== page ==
I was wondering, They fly North towards the North pole, once they reach Russia and start heading down towards the bottom of the earth which would be South. My main question is once the reach that point does the compass and their heading indicator switch to South heading or the general heading they are flying in? how does that work? they are not really turning to head South they are just flying straight which in their case would be north and at a certain point it just becomes south. I hope I'm making sense describing this and hope everyone understands what I'm trying to say.
This is just one of those curiosity question I have and always wondered how that all worked.
here is the link to a YouTube video of ACA flying the polar flight if your interested. http://www.youtube.com/watch?v=unYKJgUYmi8
Thanks for any replies.
What I do know, is that they'd have to be precise, and wouldn't leave it to VFR naviation (i.e. compass) instead it'd be some form of IFR routing.
So, now you've got my curiosity. Any Big Iron drivers want to comment on how it's done?
GPS satellites are in Medium Earth Orbit MEO (<-clickie)and there is nowhere on earth that isn't covered. I think you're thinking of the communications and broadcast sats which are in GEO (<-another clickie) and have limited view at +/- 70deg lat.
In the north the heading reference is switched to true which is maintained until well south into Russia again. Navigation is via INS/GPS, and contrary to a previous comment GPS satellite coverage is excellent over the north because in actual fact more satellites could be in view at any one time than down near the equator, although they may be very low on the horizon. The GPS satellites are on an inclined orbit that crosses the equator at a 55 degree angle meaning in half an orbit they go from 55 degrees north to 55 degrees south, so even standing on the ground at the north pole you should have at least 6 satellites in view at any given time.
Only one of the routes actually comes relatively near the North Pole but I can't remember the distance offhand. The displayed heading on the Navigation Display always shows true heading while up there and does indeed shift around to southerly. The closer you are to the pole the faster that occurs because of the diverging lines of longitude and you can actually watch the compass moving even though you are wings level.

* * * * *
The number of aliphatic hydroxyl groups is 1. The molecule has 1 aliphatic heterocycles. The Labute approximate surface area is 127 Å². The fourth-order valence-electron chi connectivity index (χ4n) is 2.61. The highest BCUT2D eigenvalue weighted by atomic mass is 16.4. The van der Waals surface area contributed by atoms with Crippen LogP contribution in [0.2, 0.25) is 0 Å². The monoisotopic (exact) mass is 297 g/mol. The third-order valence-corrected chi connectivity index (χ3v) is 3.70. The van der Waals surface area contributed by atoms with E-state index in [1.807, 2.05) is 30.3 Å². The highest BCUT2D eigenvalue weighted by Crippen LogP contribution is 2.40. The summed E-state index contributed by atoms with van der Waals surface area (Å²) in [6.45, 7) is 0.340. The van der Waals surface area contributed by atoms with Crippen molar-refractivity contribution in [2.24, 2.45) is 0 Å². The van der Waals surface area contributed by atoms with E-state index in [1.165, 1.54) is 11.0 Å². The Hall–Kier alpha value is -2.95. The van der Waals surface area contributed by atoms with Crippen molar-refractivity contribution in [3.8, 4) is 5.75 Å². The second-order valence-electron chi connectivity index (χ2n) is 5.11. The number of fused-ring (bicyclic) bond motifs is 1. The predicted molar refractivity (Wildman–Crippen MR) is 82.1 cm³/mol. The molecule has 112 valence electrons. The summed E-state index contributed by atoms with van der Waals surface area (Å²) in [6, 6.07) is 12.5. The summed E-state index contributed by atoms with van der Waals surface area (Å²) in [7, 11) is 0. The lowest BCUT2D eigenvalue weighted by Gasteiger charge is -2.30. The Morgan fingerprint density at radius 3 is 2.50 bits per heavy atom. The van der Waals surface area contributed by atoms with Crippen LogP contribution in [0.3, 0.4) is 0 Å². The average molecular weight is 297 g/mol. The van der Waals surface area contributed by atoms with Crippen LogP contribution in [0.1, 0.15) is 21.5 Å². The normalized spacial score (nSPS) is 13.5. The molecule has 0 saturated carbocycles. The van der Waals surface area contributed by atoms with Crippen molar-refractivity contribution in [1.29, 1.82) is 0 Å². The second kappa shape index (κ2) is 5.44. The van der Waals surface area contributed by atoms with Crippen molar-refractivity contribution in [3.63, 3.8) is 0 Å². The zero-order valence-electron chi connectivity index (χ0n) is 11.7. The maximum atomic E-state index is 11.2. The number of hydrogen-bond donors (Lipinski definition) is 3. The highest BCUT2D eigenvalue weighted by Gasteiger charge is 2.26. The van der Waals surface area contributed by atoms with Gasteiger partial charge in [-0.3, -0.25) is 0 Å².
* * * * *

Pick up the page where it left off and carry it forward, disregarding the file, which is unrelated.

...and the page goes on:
Magnetic compass is of course absolutely useless up there, but transport aircraft don't measure magnetic heading anyway. The navigation system always knows where true north is through the inertial system and then applies a variation derived from the database and its known position to display a calculated magnetic heading. The displayed heading can be manually switched to true, but if you forget to do that it switches above a certain latitude automatically anyway. Some aircraft can also display grid headings that effectively does away with the problems of northern flying in true or magnetic heading. It's basically a special map projection that allows someone to fly from point A to point B in a straight line and the displayed track will never change even though it may not be anywhere near the true track. The military used to use it and may still and so might some airlines, but Air Canada doesn't because it isn't necessary.
What's the deal with this? With turbine engines can't we find something, anything that burns and stops fuel from freezing? Or is the chemistry more complex than I'm assuming it to be?Rockie wrote:Flights have been rerouted because either the level of solar radiation on the least time track was too high, or the temperature was below -65C for too long which would risk fuel freezing.
edit: I know about Prist and such, but I mean something a little bit more intense that goes to, say, -273C or something.
- Rank 10
- Posts: 2430
- Joined: Wed Mar 16, 2005 11:07 pm
- Location: Negative sequencial vortex
Grid is basically based and the concept of a flat earth with 0 degrees or the Prime Meridian separating West & East. This provides a so called constant reference direction with no convergence of lines on Longitude as would be the case with True headings. Grid North would therefor be 360 degrees north along the Prime Meridian with Grid South running along the 180 degree line of Longitude through the Pacific Ocean. Wind direction at South Pole Station is given in Grid otherwise the wind be always be from the north.
Once you are able to grasp the concept it is actually quite practical when operating in either Polar Region. In simple terms it's just like slicing the earth in half and laying it out flat like on a wall map that you used to study countries on when you were in Grade 4.
Now, someone made the comment on it being too cold for too long, is this not what brought down the BA 777 into heathrow? Something with cold fuel being frozen in a filter or something to that effect (and when more power was added, it was blocked by a cold ice/slush mix, not allowing the increase of power?
Sounds like they could find a way to heat the fuel, might solve some problems...not that this is something I know at all, just what I've gathered.
There are routes that we follow depending on the day and the winds. A few months ago going JKF to HKG we went straight north then more north east once we hit greenland. the closest suitable airport for us was somewhere in finland.
Btw there is very little wind in the polar region so the rides are almost always smooth.